Lawsuit Filed To Stop The Base-To-Base Gondola At Squaw Valley Alpine Meadows

Credit: Squaw Valley Alpine Meadows

A lawsuit is being brought against the Placer County's July approval of the base-to-base gondola at Squaw Valley Alpine Meadows. The lawsuit was filed by the Granite Chief Wilderness Protection League.

“Creating the gondola is going to be a huge impact on the wilderness area,” Deborah Moskowitz, president of Resource Renewal Institute, a nonprofit organization that oversees the Granite Chief Wilderness Protection League told the Tahoe Daily Tribune.  “We have an obligation to maintain the beauty of these places.”

The lawsuit states that the gondola project would permanently alter the environment of this area of the Sierra Nevada and endanger local wildlife, namely the federally protected yellow-legged frog. The suit also claims that the project has not undergone adequate environmental review.

Huey Johnson, a board member of the Protection League, was quoted in a press release as saying “This will desecrate a wilderness sanctuary. There are other less damaging alternatives that would allow this small subset of skiers to travel between Squaw and Alpine without constructing these towers amidst this pristine area.” The idea is that other alternatives were not considered, for example, an expanded shuttle bus system.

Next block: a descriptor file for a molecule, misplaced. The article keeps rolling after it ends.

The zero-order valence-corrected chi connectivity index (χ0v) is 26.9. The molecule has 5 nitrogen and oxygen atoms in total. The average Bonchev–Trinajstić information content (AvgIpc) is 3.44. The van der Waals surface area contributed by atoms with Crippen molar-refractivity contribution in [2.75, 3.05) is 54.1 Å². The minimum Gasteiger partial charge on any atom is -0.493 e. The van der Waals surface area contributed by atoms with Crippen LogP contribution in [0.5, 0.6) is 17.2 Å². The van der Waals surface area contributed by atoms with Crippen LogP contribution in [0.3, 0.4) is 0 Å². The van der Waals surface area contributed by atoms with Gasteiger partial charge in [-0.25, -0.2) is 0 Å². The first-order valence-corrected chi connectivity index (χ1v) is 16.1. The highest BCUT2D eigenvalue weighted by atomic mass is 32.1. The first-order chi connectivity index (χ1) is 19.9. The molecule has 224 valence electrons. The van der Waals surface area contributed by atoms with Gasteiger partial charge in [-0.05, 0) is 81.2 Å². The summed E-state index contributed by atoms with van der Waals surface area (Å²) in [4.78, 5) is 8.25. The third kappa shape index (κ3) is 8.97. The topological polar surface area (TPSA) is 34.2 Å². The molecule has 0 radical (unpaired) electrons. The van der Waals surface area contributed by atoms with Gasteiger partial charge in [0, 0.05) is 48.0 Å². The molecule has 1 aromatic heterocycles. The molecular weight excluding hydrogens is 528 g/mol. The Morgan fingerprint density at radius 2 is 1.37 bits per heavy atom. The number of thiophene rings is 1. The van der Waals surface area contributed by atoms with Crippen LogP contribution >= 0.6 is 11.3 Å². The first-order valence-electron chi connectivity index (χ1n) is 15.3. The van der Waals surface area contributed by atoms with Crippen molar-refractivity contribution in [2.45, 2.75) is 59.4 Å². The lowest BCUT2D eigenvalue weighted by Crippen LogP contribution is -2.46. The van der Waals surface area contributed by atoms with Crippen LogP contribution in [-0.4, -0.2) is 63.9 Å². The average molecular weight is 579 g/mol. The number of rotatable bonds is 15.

However, according to a second quote in the Tahoe Daily Tribune, “A tremendous amount of research and study informed the approval of this project,” said Ron Cohen, president of Squaw Valley Alpine Meadows. “It is also important for the public to know that no part of this gondola will enter the Granite Chief Wilderness.”

It has also been reported that Joe Flannery, Tahoe National Forest public affairs officer, has stated that there have been 12 objections on their draft Record of Decision from the public and local organizations. However, the clarifying of those objections will be finished within the next two weeks and a Final Record of Decision will be released in November.

More information about the project can be found by following the link below.

No More Choosing Either Squaw Valley Or Alpine Meadows -- Ski Both From The Newly Approved Base-To-Base Gondola

It would seem that a long-time dream for the operators of When the go-ahead to begin construction is given, the construction time will only by approximately 2.5 months and involve the use of helicopters so no new roads or pathways will have to be built.


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